- Recently, after addressing a group at an event, sharing the number of surgeries I had experienced, including fusions of the neck, a women in the audience came over to wish me well by reaching out to my neck to pull me towards her. That caused the shoulder to sublux, trachea shift, ribs sublux and oxygen levels to decrease. Despite numerous PT appointments since, to reposition the bones correctly, the trauma lasts due to the swelling that occurs, so I will be working on calming the body back down for weeks to come.
That is just one example of what can happen when you don’t think about touching another. The list of conditions that cause medical issues are too long to post, but the choices you can make to not cause another person damage are there for you to make:
For the Healthy toucher
- First and foremost, do not ever feel awkward or uncomfortable inquiring of those suffering from chronic conditions as to the least harmful method to approach them and interact with them. You do not want to hurt them and no patient desires more pain and disruption in their lives.
- Think first and take caution before touching
- Consider asking, “Is it safe to touch you?
- Consider other ways to express admiration, love or a simple hello besides touching – a smile, a conversation, a kind word or gesture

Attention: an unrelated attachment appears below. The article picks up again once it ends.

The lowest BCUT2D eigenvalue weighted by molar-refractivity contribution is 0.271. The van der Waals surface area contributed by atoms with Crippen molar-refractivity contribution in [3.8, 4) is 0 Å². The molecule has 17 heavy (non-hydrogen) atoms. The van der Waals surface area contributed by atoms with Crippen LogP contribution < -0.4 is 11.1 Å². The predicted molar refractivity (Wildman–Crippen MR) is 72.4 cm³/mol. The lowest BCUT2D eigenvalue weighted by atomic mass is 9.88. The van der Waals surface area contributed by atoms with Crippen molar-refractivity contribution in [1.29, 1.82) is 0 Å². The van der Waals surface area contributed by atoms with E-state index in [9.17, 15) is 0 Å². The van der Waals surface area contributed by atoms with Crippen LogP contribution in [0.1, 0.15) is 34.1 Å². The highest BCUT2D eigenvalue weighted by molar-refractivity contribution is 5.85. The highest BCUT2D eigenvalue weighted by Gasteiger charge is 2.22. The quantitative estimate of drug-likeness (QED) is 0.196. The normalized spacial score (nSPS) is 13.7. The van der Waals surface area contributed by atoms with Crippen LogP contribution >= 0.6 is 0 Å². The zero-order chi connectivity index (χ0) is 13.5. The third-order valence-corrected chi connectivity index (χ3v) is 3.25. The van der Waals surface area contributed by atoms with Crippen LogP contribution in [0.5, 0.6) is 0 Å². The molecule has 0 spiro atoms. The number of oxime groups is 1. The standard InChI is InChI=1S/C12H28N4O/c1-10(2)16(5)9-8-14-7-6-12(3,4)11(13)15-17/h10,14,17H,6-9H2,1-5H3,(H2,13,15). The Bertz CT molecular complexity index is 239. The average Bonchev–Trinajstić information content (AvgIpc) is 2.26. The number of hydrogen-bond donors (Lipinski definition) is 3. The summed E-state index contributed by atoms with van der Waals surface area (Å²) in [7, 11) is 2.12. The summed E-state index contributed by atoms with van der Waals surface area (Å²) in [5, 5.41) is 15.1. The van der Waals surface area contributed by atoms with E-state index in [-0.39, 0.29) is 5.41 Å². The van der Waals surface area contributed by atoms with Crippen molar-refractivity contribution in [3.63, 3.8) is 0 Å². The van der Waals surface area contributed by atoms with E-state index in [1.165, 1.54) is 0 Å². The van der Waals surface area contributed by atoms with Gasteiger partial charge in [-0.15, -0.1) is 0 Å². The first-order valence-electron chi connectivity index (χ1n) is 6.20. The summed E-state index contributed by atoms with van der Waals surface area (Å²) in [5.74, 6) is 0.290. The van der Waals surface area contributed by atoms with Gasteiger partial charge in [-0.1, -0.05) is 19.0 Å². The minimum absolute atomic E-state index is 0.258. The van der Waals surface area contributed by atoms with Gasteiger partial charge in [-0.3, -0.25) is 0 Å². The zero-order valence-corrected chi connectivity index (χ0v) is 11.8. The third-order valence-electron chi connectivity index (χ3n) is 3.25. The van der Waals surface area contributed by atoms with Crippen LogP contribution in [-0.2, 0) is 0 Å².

For the Person that can get damaged
- Consider sharing some type medical alert when in a gathering – possibly by wearing even unnecessary brace for alert or even a mask
None wants to touch someone with a mask on assuming they are contagious.
- Consider doing what is done before communion when not wanting to participate – putting your arms crossed on your chest
- Consider pre-warning friends of the issue of being touched before a gathering
- Ask close friends and relatives to attempt to create a safety net by intervening in interactive social settings as a protective barrier, warning the well-intended not to act in a manner which could intentionally injure you.
I wish I had all the answers to prevent the damage that keeps happening to me and others, by people who are trying to express kindness towards us. If you happen to have other suggestions we can share, please consider posting them at the end of this article. We need to help educate others how damaging and long lasting a simple act of touching can be to one that is coping with a painful medical condition.
May Life Be Kind to you,
Ellen Lenox Smith
Author of: It Hurts Like Hell!: I Live With Pain– And Have a Good Life, Anyway, and My Life as a Service Dog!
The information in this column should not be considered as professional medical advice, diagnosis or treatment. It is for informational purposes only and represents the author’s opinions alone. It does not inherently express or reflect the views, opinions and/or positions of National Pain Report.
Ellen Lenox Smith and her husband Stuart live in Rhode Island. They are co-directors for medical cannabis advocacy for the U.S. Pain Foundation, along with Ellen on the board and they both also serve as board members for the Rhode Island Patient Advocacy Coalition. For more information about medical cannabis visit their website. https://ellenandstuartsmith.squarespace.com/